Science runs through Boston, education and sponsoring local field trips

Two runners pose with the dinosaur mascots after completing the Sci K fun race. Boston, Mass., Oct. 6, 2019. Danielle Daphne Ang/ BU News Service

By Danielle Daphne Ang
BU News Service

Scientists, astronauts and dinosaurs gathered at Fiedler Field Sunday for the inaugural Sci-K 5K Fun Run the Museum of Science launched this year to bring awareness to the museum’s offerings and science in general. The museum encouraged participants to dress in their favorite science-inspired outfits, and raise funds that will go towards various museum initiatives.

Runners took their marks promptly at 9 a.m. The race was dog-friendly, stroller-friendly and untimed to encourage everyone to participate. In a statement last month, the museum announced proceeds raised from the Sci-K would be put toward providing free museum access for Massachusetts foster families, funding for more classrooms to participate in field trips to the museum and allowing more students to participate in overnight programs.

According to Colleen Casey, manager of advancement, marketing and communications at the Museum of Science, the event brought about 400 people together and raised around $20,000. This included participant fundraising efforts, sponsorships and additional donations.

Ellie Starr, senior vice president of advancement for the Museum of Science, said STEM is having a big moment in Boston.

“The Museum of Science is literally the bridge between Boston, Cambridge, hospitals and the hub of innovation,” she said Sunday as her twin daughters, dressed in space costumes, walked toward the finish line. “We’re really where it’s at – we’re at the center of the STEM universe.”

STEM, which stands for science, technology, engineering and mathematics, encompasses a range of fields that spearhead innovation and scientific discovery. In 2015, the United States Bureau of Labor Statistics found that STEM professions more than doubled between 2009 and 2015 and estimated that STEM opportunities will expand faster than any other occupation through 2024.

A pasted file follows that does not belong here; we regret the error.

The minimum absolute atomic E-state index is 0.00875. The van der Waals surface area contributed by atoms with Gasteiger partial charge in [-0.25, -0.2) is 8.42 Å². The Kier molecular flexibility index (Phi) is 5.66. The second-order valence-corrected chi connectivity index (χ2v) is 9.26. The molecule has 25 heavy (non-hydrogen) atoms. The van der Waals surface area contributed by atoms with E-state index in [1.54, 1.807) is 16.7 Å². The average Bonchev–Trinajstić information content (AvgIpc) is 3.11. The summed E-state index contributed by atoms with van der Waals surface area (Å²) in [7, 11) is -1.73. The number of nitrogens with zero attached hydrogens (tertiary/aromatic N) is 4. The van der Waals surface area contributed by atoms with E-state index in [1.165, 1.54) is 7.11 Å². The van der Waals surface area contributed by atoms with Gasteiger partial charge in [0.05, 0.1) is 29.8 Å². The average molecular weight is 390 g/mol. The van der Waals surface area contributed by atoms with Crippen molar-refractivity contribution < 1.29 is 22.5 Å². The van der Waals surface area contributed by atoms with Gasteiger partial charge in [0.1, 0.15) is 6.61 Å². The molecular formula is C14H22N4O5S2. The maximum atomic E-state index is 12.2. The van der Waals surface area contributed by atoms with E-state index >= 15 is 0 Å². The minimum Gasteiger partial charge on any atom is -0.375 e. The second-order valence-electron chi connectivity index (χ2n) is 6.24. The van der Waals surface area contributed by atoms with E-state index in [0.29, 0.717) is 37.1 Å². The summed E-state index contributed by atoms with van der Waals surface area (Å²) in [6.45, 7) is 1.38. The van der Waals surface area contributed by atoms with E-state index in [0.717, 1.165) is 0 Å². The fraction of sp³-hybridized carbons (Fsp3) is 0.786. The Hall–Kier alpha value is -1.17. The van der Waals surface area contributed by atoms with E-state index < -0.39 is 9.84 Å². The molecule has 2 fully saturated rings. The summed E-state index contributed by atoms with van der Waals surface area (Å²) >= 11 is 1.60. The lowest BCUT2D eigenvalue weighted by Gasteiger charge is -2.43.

The event included a number of science-themed stations where both kids and adults played, experimented and learned basic scientific principles. Many of the museum staff who attended the event said science is not only applicable to those in the field, but also to those with little exposure.

“In today’s economy and workplace, it’s important for kids to solve problems,” said 36-year-old Kate Bednar who works for the Museum of Science. “I think when you’re trying to think like a scientist, you take on a mindset that helps you process and see problems in real life.”

A recent report by WalletHub shows Boston ranked second in the U.S. for STEM jobs. The report also found that Boston, Cambridge and Newton have the fourth-highest percentage of their workforce in STEM.

The race not only raised funds to support the museum’s initiatives, but it also raised awareness about the role science plays in the city of Boston and its surrounding cities. 

“You’re creating an opportunity for people from different backgrounds to come together and get to know each other,” said Kelsey Pramik, director of programs and outreach at Esplanade Association. “Hopefully people are gaining an appreciation for the role science plays in Cambridge.”

Other attendees included museum sponsors, sci-fi fans and 5K enthusiasts like 31-year-old Rilrdan of Somerville, who wore a shirt about the environment and said he enjoyed the family-friendly atmosphere.

“I love running 5Ks and supporting the Museum of Science and science in general,” he said. “I really like everyone’s costumes. It’s a very fun, family-oriented event that’s low-key and it’s really great for community health and fitness.”

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